Incarceration Nation is the product of years of tireless work by a dedicated team, including Dean Gibson (Director), Helen Morrison (Producer) and many more. Meet the team here.

The film was made by working closely with the individuals, families and communities who bravely share their stories in this documentary.

Premiering on NITV in 2021, the 90-minute feature film tells the powerful story of strength, resilience and advocacy of First Nations people in the face of racism in the justice system. This film is dedicated to creating meaningful change. 



Incarceration Nation gives voice to the strength of those who have been harmed by racism in the justice system – Keenan Mundine, Carly Stanley, the Dungay, Fisher, Day and Hickey families.

The issues and stories in the film are explored through archive footage and interviews with experts and academics including Federal Circuit Court Judge Matthew Myers, Australia’s Human Rights Commissioner from 2009 – 2016 Mick Gooda, Barrister Joshua Creamer, Associate Professor Chelsea Watego, Professor Don Weatherburn, Author Amy McGuire and Lawyer Teela Reid.

Through these perspectives, Incarceration Nation reflects on the history of a country which includes massacres, child removals, stolen wages, denial of education and over-policing, racism and systemic bias.


Incarceration Nation is the beginning of a journey to create conversations and change. The vision for the campaign around the film is to tell the truth of our history, and dismantle the racist systems upheld by state and federal Governments that continue to harm First Nations People today. Because systems are built by people. And we have the power to change them. Together, let’s build a better future. Join us to  Raise Your Voice about the issues in the film.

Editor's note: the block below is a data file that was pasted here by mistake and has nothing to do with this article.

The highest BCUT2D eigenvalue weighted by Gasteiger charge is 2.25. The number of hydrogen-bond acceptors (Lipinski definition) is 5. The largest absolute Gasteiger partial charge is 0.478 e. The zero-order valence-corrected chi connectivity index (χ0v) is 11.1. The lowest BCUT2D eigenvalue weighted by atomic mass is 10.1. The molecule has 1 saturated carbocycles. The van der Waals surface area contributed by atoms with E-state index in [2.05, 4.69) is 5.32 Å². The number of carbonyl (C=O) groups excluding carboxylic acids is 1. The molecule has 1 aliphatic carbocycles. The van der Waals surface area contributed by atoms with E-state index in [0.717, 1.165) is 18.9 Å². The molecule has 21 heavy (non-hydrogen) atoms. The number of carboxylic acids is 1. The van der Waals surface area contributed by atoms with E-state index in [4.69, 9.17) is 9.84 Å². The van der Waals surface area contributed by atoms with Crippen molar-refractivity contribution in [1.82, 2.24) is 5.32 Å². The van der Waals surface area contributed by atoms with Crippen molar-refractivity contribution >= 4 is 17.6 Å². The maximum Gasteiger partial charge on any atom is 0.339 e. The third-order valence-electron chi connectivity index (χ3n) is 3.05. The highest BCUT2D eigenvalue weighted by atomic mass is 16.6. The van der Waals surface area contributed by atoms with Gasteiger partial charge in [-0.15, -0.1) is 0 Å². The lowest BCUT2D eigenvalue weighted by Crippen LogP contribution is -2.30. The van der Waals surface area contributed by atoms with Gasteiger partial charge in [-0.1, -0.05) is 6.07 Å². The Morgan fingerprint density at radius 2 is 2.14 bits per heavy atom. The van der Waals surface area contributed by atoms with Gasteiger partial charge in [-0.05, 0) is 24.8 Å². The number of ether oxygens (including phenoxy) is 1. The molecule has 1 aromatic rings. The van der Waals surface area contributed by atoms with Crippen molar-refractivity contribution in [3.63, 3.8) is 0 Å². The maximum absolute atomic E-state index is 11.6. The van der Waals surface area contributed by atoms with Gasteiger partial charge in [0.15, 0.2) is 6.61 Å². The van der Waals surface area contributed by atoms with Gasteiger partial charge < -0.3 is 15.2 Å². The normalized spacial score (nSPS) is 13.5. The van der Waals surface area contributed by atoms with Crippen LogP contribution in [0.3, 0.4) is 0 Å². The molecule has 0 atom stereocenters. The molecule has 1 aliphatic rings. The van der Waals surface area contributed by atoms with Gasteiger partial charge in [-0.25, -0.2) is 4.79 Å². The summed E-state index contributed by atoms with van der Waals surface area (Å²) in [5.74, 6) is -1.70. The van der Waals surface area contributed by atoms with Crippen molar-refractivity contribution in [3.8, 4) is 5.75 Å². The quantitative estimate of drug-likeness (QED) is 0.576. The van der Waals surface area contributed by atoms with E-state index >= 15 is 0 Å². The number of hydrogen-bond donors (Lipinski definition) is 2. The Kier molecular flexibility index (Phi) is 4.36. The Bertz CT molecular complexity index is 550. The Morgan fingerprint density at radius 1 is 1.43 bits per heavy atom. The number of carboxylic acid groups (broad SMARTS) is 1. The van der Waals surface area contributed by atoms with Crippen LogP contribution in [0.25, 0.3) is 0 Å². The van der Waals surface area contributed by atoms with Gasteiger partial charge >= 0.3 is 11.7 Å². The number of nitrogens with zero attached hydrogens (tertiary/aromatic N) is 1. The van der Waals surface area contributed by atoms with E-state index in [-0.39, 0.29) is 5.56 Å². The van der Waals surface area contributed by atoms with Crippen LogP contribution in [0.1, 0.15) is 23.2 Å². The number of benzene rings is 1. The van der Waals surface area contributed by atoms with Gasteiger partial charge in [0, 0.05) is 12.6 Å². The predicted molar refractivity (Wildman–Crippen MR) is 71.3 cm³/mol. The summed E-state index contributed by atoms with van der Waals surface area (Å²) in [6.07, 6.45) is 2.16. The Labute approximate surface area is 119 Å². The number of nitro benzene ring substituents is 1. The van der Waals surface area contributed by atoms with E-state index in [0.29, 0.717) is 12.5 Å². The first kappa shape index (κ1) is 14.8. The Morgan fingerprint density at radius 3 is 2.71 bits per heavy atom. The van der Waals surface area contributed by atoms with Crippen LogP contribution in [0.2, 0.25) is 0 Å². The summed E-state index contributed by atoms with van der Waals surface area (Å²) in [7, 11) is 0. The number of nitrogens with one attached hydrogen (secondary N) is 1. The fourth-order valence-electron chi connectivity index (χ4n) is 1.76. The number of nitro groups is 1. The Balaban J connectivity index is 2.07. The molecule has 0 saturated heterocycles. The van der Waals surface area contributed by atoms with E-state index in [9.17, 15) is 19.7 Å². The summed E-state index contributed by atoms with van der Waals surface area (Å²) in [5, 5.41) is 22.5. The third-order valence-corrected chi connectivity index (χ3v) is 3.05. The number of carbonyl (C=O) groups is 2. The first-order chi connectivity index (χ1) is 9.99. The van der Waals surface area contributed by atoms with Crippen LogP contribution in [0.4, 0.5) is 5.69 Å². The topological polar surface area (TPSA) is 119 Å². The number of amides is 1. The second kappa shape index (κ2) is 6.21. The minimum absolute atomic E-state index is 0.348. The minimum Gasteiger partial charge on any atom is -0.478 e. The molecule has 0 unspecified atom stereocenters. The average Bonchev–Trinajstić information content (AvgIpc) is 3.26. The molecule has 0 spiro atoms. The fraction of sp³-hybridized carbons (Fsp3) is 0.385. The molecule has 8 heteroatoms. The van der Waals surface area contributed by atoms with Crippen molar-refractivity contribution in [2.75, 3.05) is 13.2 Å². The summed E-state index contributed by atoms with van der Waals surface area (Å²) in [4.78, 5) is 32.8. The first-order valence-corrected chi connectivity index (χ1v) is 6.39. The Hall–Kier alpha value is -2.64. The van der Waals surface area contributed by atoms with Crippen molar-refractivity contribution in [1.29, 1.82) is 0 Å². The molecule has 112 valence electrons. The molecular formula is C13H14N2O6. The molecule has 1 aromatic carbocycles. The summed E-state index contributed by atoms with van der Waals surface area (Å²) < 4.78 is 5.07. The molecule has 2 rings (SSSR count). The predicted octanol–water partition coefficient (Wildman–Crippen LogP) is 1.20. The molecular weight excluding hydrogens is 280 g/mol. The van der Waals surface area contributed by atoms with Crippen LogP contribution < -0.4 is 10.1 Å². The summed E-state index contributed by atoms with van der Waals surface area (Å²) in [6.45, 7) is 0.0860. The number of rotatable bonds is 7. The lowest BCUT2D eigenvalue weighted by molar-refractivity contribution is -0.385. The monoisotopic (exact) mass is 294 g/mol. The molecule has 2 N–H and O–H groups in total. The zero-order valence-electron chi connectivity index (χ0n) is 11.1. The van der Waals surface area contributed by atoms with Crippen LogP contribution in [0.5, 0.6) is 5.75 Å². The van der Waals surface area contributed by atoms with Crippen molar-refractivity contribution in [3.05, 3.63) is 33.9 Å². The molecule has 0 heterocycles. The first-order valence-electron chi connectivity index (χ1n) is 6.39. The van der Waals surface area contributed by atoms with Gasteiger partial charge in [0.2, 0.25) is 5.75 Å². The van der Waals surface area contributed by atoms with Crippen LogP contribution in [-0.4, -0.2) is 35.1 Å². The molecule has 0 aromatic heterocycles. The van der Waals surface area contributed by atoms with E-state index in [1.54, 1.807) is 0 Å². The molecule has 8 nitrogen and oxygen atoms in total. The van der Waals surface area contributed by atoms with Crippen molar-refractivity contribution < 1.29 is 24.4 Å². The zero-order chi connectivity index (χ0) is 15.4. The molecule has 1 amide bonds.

Incarceration Nation is necessary to move forward and confront the truth. Because without the truth, we’ll never really be free.

Dean Gibson – Writer | Director





Incarceration Nation is a must watch for all Australians. The film powerfully captures the devastating and pervasive systemic injustices First Nations peoples experience at the hands of the justice system. The mass over incarceration of First Nations peoples is one of the biggest human rights issues we face in Australia today. Our past continues to influence our present and will do so until we confront the truths about the foundations of this nation and together conceive an alternative to the current justice system. When I travelled the country with Wiyi Yani U Thangani, First Nations women and girls spoke of their cultural strengths, sophisticated knowledge systems, intricate kinship networks and rules of governance for all human and non-human relations. It is these knowledges and governance systems which hold the solutions and approaches to develop better systems, for the benefit of all people.

June Oscar AO


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We acknowledge the Traditional Owners whose lands we have filmed on – the Jagera, Yuggera and Ugarapul people, the Birpai People, the Wadawurrung people, the Gadigal people and the Darug people. We pay our respects to their Elders past, present and emerging as Traditional Owners and Custodians of this land.